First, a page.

Are you a guitar player with a deep love for the iconic rock sound of Led Zeppelin?
Then you’re in luck! In this article, we’re going to dive into the world of this British band and explore some of their easiest and most satisfying songs to play on guitar.
Whether you’re a beginner looking to master your first riffs or an advanced player looking for new challenges, we’ve got you covered.
Led Zeppelin’s music is a timeless fusion of blues, rock, and folk, characterized by Jimmy Page’s amazing guitar work, Robert Plant’s captivating vocals, and the band’s unparalleled chemistry.
From the electrifying energy of Communication Breakdown to the soulful melodies of Going to California, these songs showcase Led Zeppelin’s signature sound and are perfect for sharpening your guitar skills.
Whether you’re strumming along to the acoustic ballads or unleashing your inner rock god on the heavier hits, this article will guide you through the simple yet rewarding guitar parts that make Led Zeppelin’s music so legendary.
So grab your guitar, crank up the volume, and get ready to rock out and channel your inner Jimmy Page as we explore the world of easy Led Zeppelin songs on guitar!
1. Immigrant Song
To begin with, we have one of the most popular songs by this British group.
Released in 1970 as part of the album Led Zeppelin III, this track is perfect to get the hang of the riff-based Zeppelin’s compositions.
The main riff consists of an F#m rhythmic line that uses its octave as a pivot note and is played along with the intro and the verse.
The verse is made up of an E chord that rings and an A strummed once, leading into the main F#m riff.
When you finally reach the chorus, you have to play A, B, and C.
Finally, the outro consists of a variation of the main riff with a Gm chord at the end of each bar and, as you can see, you have a song that you can play straight away.
2. Dazed and Confused
Dazed and Confused is a psychedelic track that leaves room for experimentation.
Released in the 1969 album Led Zeppelin, this song is quite minimalist.
The song begins with some natural harmonics and, like many other Zeppelin compositions, features a riff with bendings that create a descending melody that is the leitmotif of the track.
The chorus simply combines a B5 with a pentatonic lick.
As for the interlude, it is just a few chords: E5/B – D5/A – G5 – E5, but what comes next is the solo.
The solo is perhaps the most difficult part of the song, consisting of pentatonic licks, bendings, and slides.
However, once you’ve memorized the different phrases, it’s not that difficult. It’s just a matter of practice, and as the track is quite experimental, you could even jam along to the solo.
Finally, the post solo plays E – D – A – E – G three times.
Then we have the outro, which repeats the same chord progression as the interlude.
To play this song, pay attention to the different parts and learn their order.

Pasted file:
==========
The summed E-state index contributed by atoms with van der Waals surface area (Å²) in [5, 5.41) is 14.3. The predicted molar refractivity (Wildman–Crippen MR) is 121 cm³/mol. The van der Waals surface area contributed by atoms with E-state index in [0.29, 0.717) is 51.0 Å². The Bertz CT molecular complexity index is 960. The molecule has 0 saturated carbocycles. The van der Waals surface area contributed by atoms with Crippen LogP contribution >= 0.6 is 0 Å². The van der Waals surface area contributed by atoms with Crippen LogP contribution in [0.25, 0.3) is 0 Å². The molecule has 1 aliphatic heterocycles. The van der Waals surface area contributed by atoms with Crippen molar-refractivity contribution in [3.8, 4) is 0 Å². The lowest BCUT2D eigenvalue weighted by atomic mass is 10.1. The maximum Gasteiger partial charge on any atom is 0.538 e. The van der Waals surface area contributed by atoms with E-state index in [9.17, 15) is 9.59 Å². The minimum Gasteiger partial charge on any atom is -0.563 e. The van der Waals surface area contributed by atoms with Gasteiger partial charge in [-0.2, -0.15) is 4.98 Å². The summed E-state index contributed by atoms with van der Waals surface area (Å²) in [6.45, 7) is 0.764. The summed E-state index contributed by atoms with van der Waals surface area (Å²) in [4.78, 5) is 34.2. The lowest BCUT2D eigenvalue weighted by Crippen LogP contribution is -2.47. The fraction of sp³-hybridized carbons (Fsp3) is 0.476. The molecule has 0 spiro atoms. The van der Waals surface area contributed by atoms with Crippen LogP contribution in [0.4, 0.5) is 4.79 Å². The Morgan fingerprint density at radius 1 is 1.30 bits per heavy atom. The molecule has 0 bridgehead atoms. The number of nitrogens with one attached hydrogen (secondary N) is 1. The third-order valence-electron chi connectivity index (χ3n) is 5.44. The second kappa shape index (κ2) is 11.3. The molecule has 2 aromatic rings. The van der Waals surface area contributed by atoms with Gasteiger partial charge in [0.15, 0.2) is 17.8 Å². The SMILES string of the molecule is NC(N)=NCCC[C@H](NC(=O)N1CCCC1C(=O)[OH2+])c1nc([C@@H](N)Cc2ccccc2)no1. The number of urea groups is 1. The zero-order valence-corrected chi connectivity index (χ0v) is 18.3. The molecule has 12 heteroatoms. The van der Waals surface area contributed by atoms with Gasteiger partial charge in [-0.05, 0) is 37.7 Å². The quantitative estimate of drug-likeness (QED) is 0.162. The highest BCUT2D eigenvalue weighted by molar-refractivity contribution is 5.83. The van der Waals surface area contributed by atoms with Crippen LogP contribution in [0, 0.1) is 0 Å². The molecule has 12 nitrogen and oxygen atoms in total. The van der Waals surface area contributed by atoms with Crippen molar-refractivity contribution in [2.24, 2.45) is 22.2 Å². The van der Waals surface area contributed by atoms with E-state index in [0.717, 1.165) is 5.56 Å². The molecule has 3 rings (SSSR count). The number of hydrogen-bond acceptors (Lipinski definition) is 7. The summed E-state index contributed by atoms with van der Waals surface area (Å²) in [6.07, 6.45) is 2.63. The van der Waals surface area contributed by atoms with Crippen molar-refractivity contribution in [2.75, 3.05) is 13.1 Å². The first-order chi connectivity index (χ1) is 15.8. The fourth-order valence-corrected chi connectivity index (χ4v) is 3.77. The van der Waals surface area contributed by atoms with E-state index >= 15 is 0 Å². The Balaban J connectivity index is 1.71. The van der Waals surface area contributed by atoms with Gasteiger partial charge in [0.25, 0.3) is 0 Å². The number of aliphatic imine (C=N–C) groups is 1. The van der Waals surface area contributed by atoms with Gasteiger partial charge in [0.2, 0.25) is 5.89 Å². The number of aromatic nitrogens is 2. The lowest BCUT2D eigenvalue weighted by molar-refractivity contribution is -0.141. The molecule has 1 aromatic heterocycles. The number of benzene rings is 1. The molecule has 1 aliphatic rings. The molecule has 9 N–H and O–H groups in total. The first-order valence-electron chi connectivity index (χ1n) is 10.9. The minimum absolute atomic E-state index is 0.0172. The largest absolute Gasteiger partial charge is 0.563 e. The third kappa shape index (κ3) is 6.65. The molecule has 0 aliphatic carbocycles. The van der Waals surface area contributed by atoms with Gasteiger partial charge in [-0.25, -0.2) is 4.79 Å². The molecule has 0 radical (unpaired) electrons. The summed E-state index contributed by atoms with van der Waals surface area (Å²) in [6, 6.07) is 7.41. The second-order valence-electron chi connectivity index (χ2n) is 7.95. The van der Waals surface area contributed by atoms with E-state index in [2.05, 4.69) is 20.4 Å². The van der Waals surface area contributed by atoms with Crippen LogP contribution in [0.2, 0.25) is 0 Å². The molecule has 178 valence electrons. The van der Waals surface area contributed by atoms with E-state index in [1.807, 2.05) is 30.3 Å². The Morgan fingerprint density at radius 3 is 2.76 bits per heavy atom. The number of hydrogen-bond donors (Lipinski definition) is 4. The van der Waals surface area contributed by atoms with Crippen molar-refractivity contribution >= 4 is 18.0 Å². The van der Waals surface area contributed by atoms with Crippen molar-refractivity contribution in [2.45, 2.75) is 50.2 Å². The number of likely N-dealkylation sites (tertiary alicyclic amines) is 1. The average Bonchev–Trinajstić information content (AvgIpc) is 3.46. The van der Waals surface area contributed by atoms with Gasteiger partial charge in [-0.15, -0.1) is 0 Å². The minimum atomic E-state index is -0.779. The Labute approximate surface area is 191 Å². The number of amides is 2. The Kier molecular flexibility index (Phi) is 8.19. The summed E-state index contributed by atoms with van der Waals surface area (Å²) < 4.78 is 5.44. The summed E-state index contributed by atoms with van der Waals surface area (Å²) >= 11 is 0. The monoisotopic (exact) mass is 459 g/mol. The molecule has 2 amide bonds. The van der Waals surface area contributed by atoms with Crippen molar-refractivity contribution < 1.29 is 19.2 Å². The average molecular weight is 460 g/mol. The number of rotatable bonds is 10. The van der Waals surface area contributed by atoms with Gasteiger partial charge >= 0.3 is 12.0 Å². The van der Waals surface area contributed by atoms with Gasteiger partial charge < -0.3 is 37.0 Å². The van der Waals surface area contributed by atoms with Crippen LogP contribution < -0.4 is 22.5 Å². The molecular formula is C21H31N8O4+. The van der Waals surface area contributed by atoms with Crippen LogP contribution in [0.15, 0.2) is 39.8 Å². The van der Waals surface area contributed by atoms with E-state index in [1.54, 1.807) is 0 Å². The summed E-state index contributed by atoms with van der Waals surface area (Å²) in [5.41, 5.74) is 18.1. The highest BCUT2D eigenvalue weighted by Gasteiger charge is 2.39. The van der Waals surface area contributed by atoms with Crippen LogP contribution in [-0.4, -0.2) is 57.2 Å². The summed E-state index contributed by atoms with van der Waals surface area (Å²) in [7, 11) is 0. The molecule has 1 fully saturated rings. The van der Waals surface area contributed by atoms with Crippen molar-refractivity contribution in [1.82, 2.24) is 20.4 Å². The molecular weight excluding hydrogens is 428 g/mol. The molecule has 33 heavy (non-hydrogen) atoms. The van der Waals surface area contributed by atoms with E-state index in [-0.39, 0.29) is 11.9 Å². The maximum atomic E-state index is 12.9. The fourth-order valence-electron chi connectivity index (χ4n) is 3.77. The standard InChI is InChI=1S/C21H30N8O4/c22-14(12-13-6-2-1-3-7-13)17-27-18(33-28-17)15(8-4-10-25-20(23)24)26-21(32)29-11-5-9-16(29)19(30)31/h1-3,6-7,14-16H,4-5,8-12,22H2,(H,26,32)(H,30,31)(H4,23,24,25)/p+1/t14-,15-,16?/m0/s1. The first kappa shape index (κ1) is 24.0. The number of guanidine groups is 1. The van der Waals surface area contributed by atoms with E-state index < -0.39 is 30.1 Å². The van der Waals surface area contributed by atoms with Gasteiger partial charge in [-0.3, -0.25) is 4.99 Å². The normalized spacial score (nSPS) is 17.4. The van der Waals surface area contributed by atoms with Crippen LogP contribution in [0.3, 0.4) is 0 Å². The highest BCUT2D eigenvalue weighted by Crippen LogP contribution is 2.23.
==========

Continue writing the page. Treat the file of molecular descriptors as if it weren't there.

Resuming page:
Remember to help yourself with the tabs and practice the licks in the solo.
3. Whole Lotta Love
When it comes to simple guitar tracks, this masterpiece can’t be missed.
Featured in the 1969 album Led Zeppelin II, this song is easier than you may think.
The chorus plays a D power chord that goes to an E and maintains the riff while another guitar slides from E backward.
The following section involves atmospheric sounds, vocal games, and drum fills until the solo, where the guitar strums an aggressive E5 twice and plays some pentatonic licks to shape it.
This pattern, the opening E power chord followed by melodic lines, is repeated six times.
What comes next is one more verse and chorus but then we have an E and A chords, both strummed one time.
Those chords lead us to the outro, which plays the main riff again and the song ends with a fade out.
4. Babe I’m Gonna Leave You
Appearing on Led Zeppelin’s debut and self-titled album in 1969, this is a gentle acoustic ballad that showcases the band member’s ability to express deep emotion.
Babe I’m Gonna Leave You consists of the arpeggiated chord progression Am – Am/G – Am/F# – F – E six times, playing F – E – F – E towards the seventh bar and returning to the first progression in the final bar.
This plucked progression is played during the verses and after that, there is a little interlude.
This section plays Am – Am7 – Dm four times and then goes to the next verse, which is exactly the same as the previous one and also has the interlude.
After this, a new section appears which acts as a bridge and plays the chord progression Asus2 – Am7 – Dsus4/A – Dm/A four times.
Finally, we arrive at the chorus, a strummed section that plays Am – Dm – D – F – E four times, F – E twice, and then Am – Am7 – Dm four times.
These are all the parts in the song, you just have to remember their order to play it.
Although it may seem overwhelming because some of the chords look difficult, the arpeggio is not that hard and I guarantee you will master it after some time of playing.
5. Communication Breakdown
Taken from their 1969 self-titled debut album, this track will take your guitar playing to the next level.
Start with a palm muted open low E string, then D, A, and D chords, which is the intro and also the verses.
For the chorus, you need two chords, A7 and B7.
Play these chords, add a chopped 6th with a rock n roll groove and you have this section.
Let’s not forget the guitar solo, which is the most challenging part of the song.
Like many of Jimmy Page’s solos, this one involves bending, pentatonic lines, and fast licks, so check the tabs and put your fingers to work!
6. Living Loving Maid (She’s Just a Woman)
7. The Girl I Love (She Got Long Black Wavy Hair)
8. The Ocean
9. How Many More Times
10. Houses Of The Holy
11. Going to California
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